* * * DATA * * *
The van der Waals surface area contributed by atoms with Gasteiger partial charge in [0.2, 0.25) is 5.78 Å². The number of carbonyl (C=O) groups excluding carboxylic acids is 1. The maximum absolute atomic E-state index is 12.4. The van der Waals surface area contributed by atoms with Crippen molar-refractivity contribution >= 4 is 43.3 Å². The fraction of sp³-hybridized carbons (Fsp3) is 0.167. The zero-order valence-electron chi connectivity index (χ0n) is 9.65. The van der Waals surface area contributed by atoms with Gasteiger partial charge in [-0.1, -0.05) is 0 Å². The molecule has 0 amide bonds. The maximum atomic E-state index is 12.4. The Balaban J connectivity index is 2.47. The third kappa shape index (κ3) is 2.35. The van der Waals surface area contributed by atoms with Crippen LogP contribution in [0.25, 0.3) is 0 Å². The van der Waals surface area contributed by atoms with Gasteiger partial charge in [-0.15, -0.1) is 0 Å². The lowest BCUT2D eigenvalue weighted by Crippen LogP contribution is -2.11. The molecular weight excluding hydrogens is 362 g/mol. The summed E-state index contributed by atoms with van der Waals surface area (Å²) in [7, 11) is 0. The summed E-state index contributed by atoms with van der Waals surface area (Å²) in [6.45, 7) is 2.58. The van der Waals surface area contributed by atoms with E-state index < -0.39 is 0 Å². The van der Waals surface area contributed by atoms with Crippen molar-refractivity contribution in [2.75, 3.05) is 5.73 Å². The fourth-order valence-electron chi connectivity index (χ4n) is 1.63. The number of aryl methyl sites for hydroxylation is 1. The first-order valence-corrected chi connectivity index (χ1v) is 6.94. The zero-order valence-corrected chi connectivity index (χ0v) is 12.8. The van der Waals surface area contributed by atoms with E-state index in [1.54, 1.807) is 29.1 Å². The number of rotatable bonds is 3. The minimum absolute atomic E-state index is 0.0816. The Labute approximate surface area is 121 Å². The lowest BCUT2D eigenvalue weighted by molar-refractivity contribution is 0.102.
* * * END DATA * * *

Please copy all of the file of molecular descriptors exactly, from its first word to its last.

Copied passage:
The van der Waals surface area contributed by atoms with Gasteiger partial charge in [0.2, 0.25) is 5.78 Å². The number of carbonyl (C=O) groups excluding carboxylic acids is 1. The maximum absolute atomic E-state index is 12.4. The van der Waals surface area contributed by atoms with Crippen molar-refractivity contribution >= 4 is 43.3 Å². The fraction of sp³-hybridized carbons (Fsp3) is 0.167. The zero-order valence-electron chi connectivity index (χ0n) is 9.65. The van der Waals surface area contributed by atoms with Gasteiger partial charge in [-0.1, -0.05) is 0 Å². The molecule has 0 amide bonds. The maximum atomic E-state index is 12.4. The Balaban J connectivity index is 2.47. The third kappa shape index (κ3) is 2.35. The van der Waals surface area contributed by atoms with Crippen LogP contribution in [0.25, 0.3) is 0 Å². The van der Waals surface area contributed by atoms with Gasteiger partial charge in [-0.15, -0.1) is 0 Å². The lowest BCUT2D eigenvalue weighted by Crippen LogP contribution is -2.11. The molecular weight excluding hydrogens is 362 g/mol. The summed E-state index contributed by atoms with van der Waals surface area (Å²) in [7, 11) is 0. The summed E-state index contributed by atoms with van der Waals surface area (Å²) in [6.45, 7) is 2.58. The van der Waals surface area contributed by atoms with E-state index < -0.39 is 0 Å². The van der Waals surface area contributed by atoms with Crippen molar-refractivity contribution in [2.75, 3.05) is 5.73 Å². The fourth-order valence-electron chi connectivity index (χ4n) is 1.63. The number of aryl methyl sites for hydroxylation is 1. The first-order valence-corrected chi connectivity index (χ1v) is 6.94. The zero-order valence-corrected chi connectivity index (χ0v) is 12.8. The van der Waals surface area contributed by atoms with E-state index in [1.54, 1.807) is 29.1 Å². The number of rotatable bonds is 3. The minimum absolute atomic E-state index is 0.0816. The Labute approximate surface area is 121 Å². The lowest BCUT2D eigenvalue weighted by molar-refractivity contribution is 0.102.